Arab military women take part in UNESCO workshop

For the first time, female military personnel from the armed forces of Lebanon, Jordan and Iraq gathered at UNESCO’s regional office hall in Beirut to participate in a workshop on protecting cultural property during armed conflict. (UNESCO Beirut Twitter)
Updated 03 October 2019

Arab military women take part in UNESCO workshop

BEIRUT: For the first time, female military personnel from the armed forces of Lebanon, Jordan and Iraq gathered at UNESCO’s regional office hall in Beirut to participate in a workshop on protecting cultural property during armed conflict. They did so along with female officers from the UN Interim Force in Lebanon (UNIFIL).
“Our goal is to introduce participants to means of protecting cultural property during hostilities and military occupation,” UNESCO’s Joseph Kreidi told Arab News.
This is important because “we’re in a region that has witnessed and is still witnessing wars,” he said.
“We decided to allocate a workshop exclusively for women so as to empower them and to promote gender equality, in line with the organization’s objectives.”
Dr. Eric Klein, a senior technical adviser at UNESCO, presented a lecture on ways to protect cultural property during armed conflict, and how it could be a joint civilian-military mission.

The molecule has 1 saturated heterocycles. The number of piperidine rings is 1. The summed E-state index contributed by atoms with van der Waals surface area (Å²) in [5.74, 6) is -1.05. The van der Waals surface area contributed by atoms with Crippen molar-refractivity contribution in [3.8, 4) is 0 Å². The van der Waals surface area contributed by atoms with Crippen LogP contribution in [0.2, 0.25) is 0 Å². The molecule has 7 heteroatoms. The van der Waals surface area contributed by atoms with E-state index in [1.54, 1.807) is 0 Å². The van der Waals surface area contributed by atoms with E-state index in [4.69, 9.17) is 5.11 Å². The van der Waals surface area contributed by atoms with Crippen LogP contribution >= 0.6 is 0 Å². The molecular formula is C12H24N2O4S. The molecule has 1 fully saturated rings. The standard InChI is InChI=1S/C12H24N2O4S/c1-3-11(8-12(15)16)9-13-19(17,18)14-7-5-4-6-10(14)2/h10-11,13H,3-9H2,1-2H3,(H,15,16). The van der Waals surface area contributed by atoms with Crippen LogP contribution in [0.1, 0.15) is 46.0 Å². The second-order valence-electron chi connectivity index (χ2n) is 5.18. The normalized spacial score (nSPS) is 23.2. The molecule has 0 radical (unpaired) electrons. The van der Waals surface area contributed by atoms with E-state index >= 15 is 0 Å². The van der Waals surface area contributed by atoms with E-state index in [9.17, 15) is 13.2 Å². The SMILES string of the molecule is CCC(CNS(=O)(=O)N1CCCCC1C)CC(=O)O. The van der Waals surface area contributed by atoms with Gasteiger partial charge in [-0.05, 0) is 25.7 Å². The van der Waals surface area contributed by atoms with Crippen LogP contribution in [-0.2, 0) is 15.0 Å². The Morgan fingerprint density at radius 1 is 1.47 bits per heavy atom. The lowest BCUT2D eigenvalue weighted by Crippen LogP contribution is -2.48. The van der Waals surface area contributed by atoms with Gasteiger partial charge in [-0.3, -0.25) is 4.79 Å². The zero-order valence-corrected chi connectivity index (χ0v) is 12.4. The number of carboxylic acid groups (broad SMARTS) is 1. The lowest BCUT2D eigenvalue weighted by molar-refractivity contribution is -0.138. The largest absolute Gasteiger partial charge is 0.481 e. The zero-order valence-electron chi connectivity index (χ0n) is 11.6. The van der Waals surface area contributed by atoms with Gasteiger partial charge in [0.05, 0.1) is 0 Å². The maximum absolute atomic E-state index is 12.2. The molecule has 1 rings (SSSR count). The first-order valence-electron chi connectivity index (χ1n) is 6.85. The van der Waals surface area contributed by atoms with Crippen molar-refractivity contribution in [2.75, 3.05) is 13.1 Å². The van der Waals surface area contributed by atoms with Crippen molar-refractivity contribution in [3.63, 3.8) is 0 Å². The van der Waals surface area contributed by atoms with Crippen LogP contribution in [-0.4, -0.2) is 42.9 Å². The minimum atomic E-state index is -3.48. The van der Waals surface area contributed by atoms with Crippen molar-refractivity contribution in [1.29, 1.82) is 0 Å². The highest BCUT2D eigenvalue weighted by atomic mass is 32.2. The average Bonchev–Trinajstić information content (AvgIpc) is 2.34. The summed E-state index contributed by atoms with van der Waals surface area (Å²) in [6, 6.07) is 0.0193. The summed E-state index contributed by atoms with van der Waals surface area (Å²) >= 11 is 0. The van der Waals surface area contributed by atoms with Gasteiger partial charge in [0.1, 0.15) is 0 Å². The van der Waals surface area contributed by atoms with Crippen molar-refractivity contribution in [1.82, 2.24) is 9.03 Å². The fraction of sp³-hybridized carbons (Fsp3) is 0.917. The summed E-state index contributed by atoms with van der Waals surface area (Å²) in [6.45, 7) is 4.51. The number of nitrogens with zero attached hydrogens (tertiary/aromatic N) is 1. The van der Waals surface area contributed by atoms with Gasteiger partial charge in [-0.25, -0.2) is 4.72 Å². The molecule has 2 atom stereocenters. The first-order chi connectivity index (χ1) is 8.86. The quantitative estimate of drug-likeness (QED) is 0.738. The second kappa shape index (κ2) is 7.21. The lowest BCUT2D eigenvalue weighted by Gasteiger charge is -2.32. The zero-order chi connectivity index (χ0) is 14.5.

Dr. Ali Badawi, regional director of the Lebanese Directorate General of Antiquities, shared with the participants the directorate’s experience in protecting his country’s antiquities during armed conflict.
Catherine Hanson, a researcher in preserving cultural heritage, introduced them to means of dealing with and documenting artifacts.
Myriam Haddad, a representative of the International Committee of the Red Cross, gave a lecture on how to protect civilian areas under international humanitarian law.
Col. Ziad Rizkallah of the Lebanese Army told Arab News that the Lebanese participants in the workshop have law degrees and “are military police investigators and engineers in brigades stationed on the border.”
Before going to the southern Lebanese city of Tyre, where they spent the day among its relics and ruins, the participants listened to the Lebanese experience in protecting these relics.
“The border area of Naqura abounds with ruins and relics, as do all the cities on the Lebanese coast. We rushed to conduct surveys of the sites to preserve them,” said Badawi.